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7 North Carolina Communities Win AARP Grants

Celebrating Older American's month in Maine

For nearly 300 years, the Gullah Geechee people have influenced the history, culture and economy of southeastern North Carolina, but their contributions have long been overlooked. Al Beatty hopes to change that.

Beatty’s ancestors were enslaved Africans brought to plantations in the region to cultivate rice. The 73-year-old Navassa resident is leading an effort to restore a historic chapel built by the Gullah Geechee to help educate North Carolinians and other Americans about the group.

“The people and our story have been neglected over the years,” he says. “If you don’t tell it, it will be lost in history.”

An AARP Community Challenge grant is aiding his efforts. The nonprofit North Carolina Gullah Geechee Greenway Blueway Heritage Trail is using the $16,750 grant to build a short path at the Reaves Chapel site in Navassa, near Wilmington. The project will also include adding a bench and four educational storyboards highlighting Gullah Geechee heritage and history.

The nonprofit is one of seven North Carolina groups to receive 2023 AARP Community Challenge grants—totaling nearly $110,000. The grants fund quick-turnaround projects to improve public spaces, civic engagement, social environments, transportation and housing, among other goals. The projects must be completed by Nov. 30.

The grants can help build momentum for future improvements, says Lisa Riegel, AARP North Carolina advocacy manager.

The Reaves Chapel project represents a model for the rest of a proposed 30-mile heritage trail that aspires to connect many African American historical sites along the Cape Fear River, says Brayton Willis, the project’s executive director. It will demonstrate the potential of the heritage trail, Willis says.

A 14-mile segment of the trail is currently being studied by the Wilmington Urban Area Metropolitan Planning Organization for possible funding.

Gullah Geechee Trail

Improving accessibility

As the state officially celebrates 2023 as the “North Carolina Year of the Trail,” other AARP projects are also focusing on pathways.

The town of Matthews, located southeast of Charlotte, is using its $5,500 grant to install a mural, lighting, benches and signs along a pedestrian and bike trail to commemorate the Crestdale community, one of the state’s oldest African American neighborhoods.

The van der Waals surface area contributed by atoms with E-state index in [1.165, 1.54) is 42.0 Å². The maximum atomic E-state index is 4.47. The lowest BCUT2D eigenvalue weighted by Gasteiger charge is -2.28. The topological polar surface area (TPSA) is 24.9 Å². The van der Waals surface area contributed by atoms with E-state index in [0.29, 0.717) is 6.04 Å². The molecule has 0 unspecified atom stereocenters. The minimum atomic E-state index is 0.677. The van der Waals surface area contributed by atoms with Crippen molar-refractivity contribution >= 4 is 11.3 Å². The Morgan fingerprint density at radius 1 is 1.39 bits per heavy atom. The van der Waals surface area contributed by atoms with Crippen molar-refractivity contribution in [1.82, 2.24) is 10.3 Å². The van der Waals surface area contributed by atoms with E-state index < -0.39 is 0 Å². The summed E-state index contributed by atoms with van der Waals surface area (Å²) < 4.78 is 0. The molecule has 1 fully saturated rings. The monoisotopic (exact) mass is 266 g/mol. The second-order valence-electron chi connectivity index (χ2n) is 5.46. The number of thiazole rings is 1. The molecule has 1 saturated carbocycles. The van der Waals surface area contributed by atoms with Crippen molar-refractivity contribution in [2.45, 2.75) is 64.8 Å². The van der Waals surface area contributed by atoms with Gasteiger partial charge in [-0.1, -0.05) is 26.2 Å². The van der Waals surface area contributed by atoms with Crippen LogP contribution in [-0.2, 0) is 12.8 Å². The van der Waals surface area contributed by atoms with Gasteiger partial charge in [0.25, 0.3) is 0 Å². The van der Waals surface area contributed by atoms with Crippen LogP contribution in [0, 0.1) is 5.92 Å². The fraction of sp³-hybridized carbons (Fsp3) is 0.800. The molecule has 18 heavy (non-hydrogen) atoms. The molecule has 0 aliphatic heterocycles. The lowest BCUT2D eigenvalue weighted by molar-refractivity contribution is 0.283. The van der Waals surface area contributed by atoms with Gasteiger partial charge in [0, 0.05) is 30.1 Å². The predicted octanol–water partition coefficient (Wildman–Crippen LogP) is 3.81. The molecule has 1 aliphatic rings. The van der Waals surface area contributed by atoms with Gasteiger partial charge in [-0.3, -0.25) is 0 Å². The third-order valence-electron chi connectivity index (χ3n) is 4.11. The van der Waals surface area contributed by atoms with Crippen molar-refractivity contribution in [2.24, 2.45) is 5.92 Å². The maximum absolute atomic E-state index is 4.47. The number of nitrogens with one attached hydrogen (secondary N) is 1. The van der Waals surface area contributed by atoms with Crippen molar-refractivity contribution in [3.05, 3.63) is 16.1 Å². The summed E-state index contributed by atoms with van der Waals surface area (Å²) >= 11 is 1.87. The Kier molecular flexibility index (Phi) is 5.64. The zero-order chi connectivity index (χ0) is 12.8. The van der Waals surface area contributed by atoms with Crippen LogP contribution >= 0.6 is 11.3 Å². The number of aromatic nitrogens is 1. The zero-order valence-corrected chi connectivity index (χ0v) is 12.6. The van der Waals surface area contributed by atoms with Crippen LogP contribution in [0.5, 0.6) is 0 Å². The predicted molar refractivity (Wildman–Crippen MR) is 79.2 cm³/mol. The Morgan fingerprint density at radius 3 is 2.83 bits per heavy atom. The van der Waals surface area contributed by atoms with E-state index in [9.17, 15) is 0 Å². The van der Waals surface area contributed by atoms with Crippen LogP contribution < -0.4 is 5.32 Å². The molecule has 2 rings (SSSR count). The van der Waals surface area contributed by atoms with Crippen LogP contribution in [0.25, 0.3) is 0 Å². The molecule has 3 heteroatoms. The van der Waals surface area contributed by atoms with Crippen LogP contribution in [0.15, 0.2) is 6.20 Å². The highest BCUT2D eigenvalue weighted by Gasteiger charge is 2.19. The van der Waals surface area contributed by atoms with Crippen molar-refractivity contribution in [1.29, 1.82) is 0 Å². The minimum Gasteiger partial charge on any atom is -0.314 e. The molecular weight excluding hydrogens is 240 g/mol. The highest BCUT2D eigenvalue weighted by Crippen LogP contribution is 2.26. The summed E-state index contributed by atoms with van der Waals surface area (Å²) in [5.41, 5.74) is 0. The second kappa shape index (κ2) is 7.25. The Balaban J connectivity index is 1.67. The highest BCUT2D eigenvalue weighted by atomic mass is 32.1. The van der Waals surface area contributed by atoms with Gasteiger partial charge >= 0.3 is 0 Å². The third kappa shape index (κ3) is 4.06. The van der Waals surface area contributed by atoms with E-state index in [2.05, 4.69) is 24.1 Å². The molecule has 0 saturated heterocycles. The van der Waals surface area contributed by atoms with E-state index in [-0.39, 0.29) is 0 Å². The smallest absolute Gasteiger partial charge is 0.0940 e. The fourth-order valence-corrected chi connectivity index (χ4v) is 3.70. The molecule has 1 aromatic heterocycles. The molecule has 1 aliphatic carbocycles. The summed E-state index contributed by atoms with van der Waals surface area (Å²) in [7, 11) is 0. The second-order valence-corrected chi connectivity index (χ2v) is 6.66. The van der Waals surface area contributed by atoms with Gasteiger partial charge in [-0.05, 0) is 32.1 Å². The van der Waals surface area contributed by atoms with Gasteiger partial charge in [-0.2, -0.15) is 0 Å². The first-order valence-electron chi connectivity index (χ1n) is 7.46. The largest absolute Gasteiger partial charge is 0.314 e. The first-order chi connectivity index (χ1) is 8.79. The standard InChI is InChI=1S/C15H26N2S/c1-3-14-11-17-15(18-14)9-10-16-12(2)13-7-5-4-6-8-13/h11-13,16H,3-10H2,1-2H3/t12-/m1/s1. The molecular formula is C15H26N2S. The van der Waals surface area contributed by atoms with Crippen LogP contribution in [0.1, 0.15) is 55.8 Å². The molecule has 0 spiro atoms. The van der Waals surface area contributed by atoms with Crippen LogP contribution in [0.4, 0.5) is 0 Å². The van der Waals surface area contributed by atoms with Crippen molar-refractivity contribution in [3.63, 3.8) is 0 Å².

The nonprofit Sustain Charlotte received a $15,700 grant to engage older adult volunteers in creating an accessibility map of Mecklenburg County’s extensive greenway system.

The map will include the location of restrooms, water fountains and benches, as well as information about greenway sections that are particularly steep or that would be hard to traverse with a wheelchair, says Meg Fencil, Sustain Charlotte’s director of engagement and impact.

“If a part of a community—whether it’s greenways or bike lanes—works for older adults, it’s probably also going to work well for younger kids and parents with children and people with disabilities,” Fencil says.

The other AARP grantees are:

  • Carolina Cross Connection, in Banner Elk, made home repairs and modifications for older residents so they can age in place.
    Carolina Cross Connections
  • El Centro, in Brevard, expanded a community garden for Hispanic families by adding a 50-foot-by-50-foot patch of tilled rows, and offered cooking, exercise and gardening classes.
    El Centro
  • Age-Friendly Forsyth, in Forsyth County, will train 100 volunteer aging-services ambassadors to provide information about local services for older adults.
  • The town of Chapel Hill will install LED lighting, signs and safety islands with garden beds on local streets to make them safer for pedestrians.

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Michelle Crouch is a Charlotte-based journalist who covers health care and consumer issues. She has written for the Bulletin for 10 years.

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